"I much prefer the baseball model, for example, that allows a young person if they want to go play professional baseball, they can do it right out of high school, but once they start college they've got to play for three years or until they're 21," Emmert, who is leaving the University of Washington to take the helm of the NCAA, said in the interview. "I like that a good deal.

"But what you have to also recognize is that rule isn't an NCAA rule," Emmert said during KJR's interview. "That's a rule of the NBA. And it's not the NBA itself, but the NBA Players Association. So to change that rule will require me and others working with the NBA, working with the players association."

This probably isn't the first time you're reading these quotes, but if it was, did you notice that tingly sensation? Could you feel your ears perking up? Don't be alarmed: That's a natural reaction to what, at first glance, would seem to be an encouraging stance from the NCAA's new president on the difficulties presented by the NBA's one-and-done rule. Most college hoops fans agree: The one and done stinks. Baseball's system is better. This, therefore, is an interesting start.

Of course, it's not that simple. Nothing about the one-and-done rule is ever that simple. Which led to Rush The Court's very thoughtful (and much-praised) argument against Emmert's ideas, and the baseball system in general. It's far too long to blockquote effectively, but RTC lays out a few ideas worthy of summary. They are:
  1. The NBA doesn't care about college basketball's opinion, anyway. It created the one-and-done system to help its teams stop drafting unproven talent. It likes this new system. It isn't liable to change it, nor is the NBA Players Association.
  2. Even if you ignore the NBA reality and simply discuss what's best for college hoops, it's still a bad idea. The NCAA needs star power to lure casual fans, and one-and-done players do that. Casual fans equal money. The NCAA needs money.
  3. Before the one-and-done rule, coaches spent lots of time recruiting elite prospects only to learn at the 11th hour those prospects intended to take their talents to South Beach to the NBA. Such coaches were left in a recruiting lurch.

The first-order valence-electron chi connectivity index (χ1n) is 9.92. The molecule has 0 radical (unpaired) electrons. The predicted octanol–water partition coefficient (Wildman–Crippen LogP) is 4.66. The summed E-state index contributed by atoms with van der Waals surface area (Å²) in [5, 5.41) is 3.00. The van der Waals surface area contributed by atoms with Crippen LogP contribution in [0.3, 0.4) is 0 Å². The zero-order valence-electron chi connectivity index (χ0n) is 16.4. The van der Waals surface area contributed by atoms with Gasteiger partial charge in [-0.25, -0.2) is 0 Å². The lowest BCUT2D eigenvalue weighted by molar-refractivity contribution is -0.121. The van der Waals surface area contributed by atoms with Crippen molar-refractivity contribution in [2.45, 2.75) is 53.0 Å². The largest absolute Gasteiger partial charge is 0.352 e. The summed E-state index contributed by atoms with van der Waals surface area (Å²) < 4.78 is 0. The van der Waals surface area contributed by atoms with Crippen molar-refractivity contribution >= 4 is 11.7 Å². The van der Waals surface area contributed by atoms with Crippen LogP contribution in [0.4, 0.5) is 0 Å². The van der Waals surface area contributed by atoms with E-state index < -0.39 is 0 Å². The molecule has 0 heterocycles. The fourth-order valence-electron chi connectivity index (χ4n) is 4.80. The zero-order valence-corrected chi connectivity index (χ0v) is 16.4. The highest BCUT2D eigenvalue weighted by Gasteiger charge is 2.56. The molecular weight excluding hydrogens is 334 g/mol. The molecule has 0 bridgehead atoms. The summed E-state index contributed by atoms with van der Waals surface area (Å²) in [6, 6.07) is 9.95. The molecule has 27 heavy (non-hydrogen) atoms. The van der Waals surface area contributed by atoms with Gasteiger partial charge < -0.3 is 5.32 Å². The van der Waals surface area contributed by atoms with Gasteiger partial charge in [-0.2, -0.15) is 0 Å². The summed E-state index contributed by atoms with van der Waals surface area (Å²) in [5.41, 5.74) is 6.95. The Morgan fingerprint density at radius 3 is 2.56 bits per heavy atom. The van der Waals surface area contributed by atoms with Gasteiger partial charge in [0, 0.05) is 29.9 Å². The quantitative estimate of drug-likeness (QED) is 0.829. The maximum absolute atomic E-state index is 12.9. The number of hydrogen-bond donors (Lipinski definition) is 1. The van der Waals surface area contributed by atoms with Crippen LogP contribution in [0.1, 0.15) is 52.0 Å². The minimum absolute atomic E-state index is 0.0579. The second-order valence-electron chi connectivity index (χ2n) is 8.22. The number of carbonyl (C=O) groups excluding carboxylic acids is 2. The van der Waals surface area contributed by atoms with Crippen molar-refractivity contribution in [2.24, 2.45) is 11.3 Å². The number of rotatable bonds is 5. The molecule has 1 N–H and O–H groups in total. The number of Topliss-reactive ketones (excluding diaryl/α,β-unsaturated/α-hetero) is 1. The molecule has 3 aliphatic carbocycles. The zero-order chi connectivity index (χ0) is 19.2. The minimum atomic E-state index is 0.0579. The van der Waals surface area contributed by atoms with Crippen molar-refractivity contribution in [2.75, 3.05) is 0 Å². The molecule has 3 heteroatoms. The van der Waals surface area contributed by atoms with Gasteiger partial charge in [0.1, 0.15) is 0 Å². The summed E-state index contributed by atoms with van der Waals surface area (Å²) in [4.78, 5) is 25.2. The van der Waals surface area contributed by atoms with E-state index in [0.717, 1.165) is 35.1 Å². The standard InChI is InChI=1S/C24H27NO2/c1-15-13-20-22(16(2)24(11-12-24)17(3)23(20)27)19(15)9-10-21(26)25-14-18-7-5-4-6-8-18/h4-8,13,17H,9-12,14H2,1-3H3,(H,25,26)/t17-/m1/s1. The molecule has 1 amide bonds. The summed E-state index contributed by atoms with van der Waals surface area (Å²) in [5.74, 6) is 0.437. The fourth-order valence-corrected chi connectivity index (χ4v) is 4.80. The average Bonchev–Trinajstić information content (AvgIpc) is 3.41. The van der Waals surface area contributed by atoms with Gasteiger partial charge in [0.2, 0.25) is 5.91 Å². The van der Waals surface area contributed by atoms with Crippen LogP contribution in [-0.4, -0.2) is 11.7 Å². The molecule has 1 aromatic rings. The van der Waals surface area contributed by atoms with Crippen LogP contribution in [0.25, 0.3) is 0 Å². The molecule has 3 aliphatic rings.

4. "For better or worse, NCAA basketball is the NBA's minor league." Meaning: The NBA doesn't have a minor-league system comparable to the MLB's, so the best way for players to develop -- and the best way for the NCAA president to ensure the best interests of those players -- is by playing, if only for a year, at the college level.

That's a lot to parse (you should absolutely be reading the entire blog post anyway), and those are all good reasons why universities, coaches, and college hoops fans should be against an optional baseball-style system. There's only one problem in there. What about the players?

Perhaps this argument will seem trite. It's certainly been made before. That's because most of the opposition to the one-and-done rule has come from a different angle -- from those who wonder why players like John Wall and Derrick Favors are (not totally, but essentially) forced to play a year of college basketball when they could be signing a lucrative NBA contract instead. I happen to be one of those people.

Of course, I selfishly enjoy the one-and-done rule; I love getting to watch the best young talent in the country play amidst the atmosphere and hoopla that oftentimes separates college hoops from its pro equivalent. It's great.

But it also forces players, a handful of which have no business in college basketball, into an exploitive system that makes millions each year from their ability and pays them little in return. This system is less egregious when applied to four-year players with little chance at the NBA, because those players got a free college education out of the deal. Players bound for the NBA have no such reward. They have eight months of classes, and that's it. All the while, they risk injury, the fluctuation of draft status, and any other number of things that could put their NBA futures -- in other words, their financial futures -- in jeopardy.

And why? So the NBA can protect foolish GMs who can't resist the lure of potential. (Which still happens anyway; say hello to Daniel Orton.) It hardly seems fair.

Which is one of the reasons -- probably the best reason -- to like baseball's system. The handful of players who belong in the NBA at the age of 18 are given the freedom to pursue that route, same as any golfer, tennis player, Olympic swimmer, professional marksman, or whatever. The rest of the batch, those who shouldn't risk losing their ability to develop as a collegian, must take that college decision seriously. It provides for freedom on the one hand and stability on the other. It wouldn't be perfect, but it would work.

Rush The Court is right to say that's not in the best interest of college basketball fans, or coaches, or universities, all of whom benefit from the compulsory one-year apprenticeship currently being served by even the game's most League-worthy talent. It'd be much better if all players had to stay for three years; we'd get John Wall for two more years! Awesome! Where do I sign?

But that's wrong. John Wall should be free to pursue his NBA career. He should have been free before he ever stepped foot on Kentucky's campus. College, as they say, isn't for everybody.

In proposing a baseball-esque system for college hoops, Dr. Emmert did two things, both of them inadvertent: He made an argument against the well-being of college basketball, and for the professional freedom of college basketball's prospective athletes. What it comes down to is: Which is more important?